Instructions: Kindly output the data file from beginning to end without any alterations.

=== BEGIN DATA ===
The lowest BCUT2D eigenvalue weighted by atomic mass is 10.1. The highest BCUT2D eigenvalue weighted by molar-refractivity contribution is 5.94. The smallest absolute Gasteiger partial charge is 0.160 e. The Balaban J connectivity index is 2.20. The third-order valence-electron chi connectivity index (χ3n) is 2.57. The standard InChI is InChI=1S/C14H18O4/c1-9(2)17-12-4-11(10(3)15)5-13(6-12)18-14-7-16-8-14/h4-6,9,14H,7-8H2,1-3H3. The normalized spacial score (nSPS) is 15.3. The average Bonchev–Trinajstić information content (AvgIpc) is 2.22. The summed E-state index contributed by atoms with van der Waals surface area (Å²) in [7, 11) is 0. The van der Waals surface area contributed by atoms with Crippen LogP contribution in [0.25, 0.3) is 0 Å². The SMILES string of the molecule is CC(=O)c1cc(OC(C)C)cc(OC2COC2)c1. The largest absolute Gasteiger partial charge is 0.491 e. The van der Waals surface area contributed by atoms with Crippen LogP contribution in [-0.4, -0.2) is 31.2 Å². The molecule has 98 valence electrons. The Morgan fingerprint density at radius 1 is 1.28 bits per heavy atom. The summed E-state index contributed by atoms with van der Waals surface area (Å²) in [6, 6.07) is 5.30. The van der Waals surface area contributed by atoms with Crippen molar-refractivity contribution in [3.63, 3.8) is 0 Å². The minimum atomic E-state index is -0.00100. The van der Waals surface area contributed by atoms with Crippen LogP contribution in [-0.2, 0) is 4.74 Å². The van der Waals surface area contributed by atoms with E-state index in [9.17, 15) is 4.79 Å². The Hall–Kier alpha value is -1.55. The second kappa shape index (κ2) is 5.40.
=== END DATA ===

The lowest BCUT2D eigenvalue weighted by atomic mass is 10.1. The highest BCUT2D eigenvalue weighted by molar-refractivity contribution is 5.94. The smallest absolute Gasteiger partial charge is 0.160 e. The Balaban J connectivity index is 2.20. The third-order valence-electron chi connectivity index (χ3n) is 2.57. The standard InChI is InChI=1S/C14H18O4/c1-9(2)17-12-4-11(10(3)15)5-13(6-12)18-14-7-16-8-14/h4-6,9,14H,7-8H2,1-3H3. The normalized spacial score (nSPS) is 15.3. The average Bonchev–Trinajstić information content (AvgIpc) is 2.22. The summed E-state index contributed by atoms with van der Waals surface area (Å²) in [7, 11) is 0. The van der Waals surface area contributed by atoms with Crippen LogP contribution in [0.25, 0.3) is 0 Å². The SMILES string of the molecule is CC(=O)c1cc(OC(C)C)cc(OC2COC2)c1. The largest absolute Gasteiger partial charge is 0.491 e. The van der Waals surface area contributed by atoms with Crippen LogP contribution in [-0.4, -0.2) is 31.2 Å². The molecule has 98 valence electrons. The Morgan fingerprint density at radius 1 is 1.28 bits per heavy atom. The summed E-state index contributed by atoms with van der Waals surface area (Å²) in [6, 6.07) is 5.30. The van der Waals surface area contributed by atoms with Crippen molar-refractivity contribution in [3.63, 3.8) is 0 Å². The minimum atomic E-state index is -0.00100. The van der Waals surface area contributed by atoms with Crippen LogP contribution in [-0.2, 0) is 4.74 Å². The van der Waals surface area contributed by atoms with E-state index in [9.17, 15) is 4.79 Å². The Hall–Kier alpha value is -1.55. The second kappa shape index (κ2) is 5.40.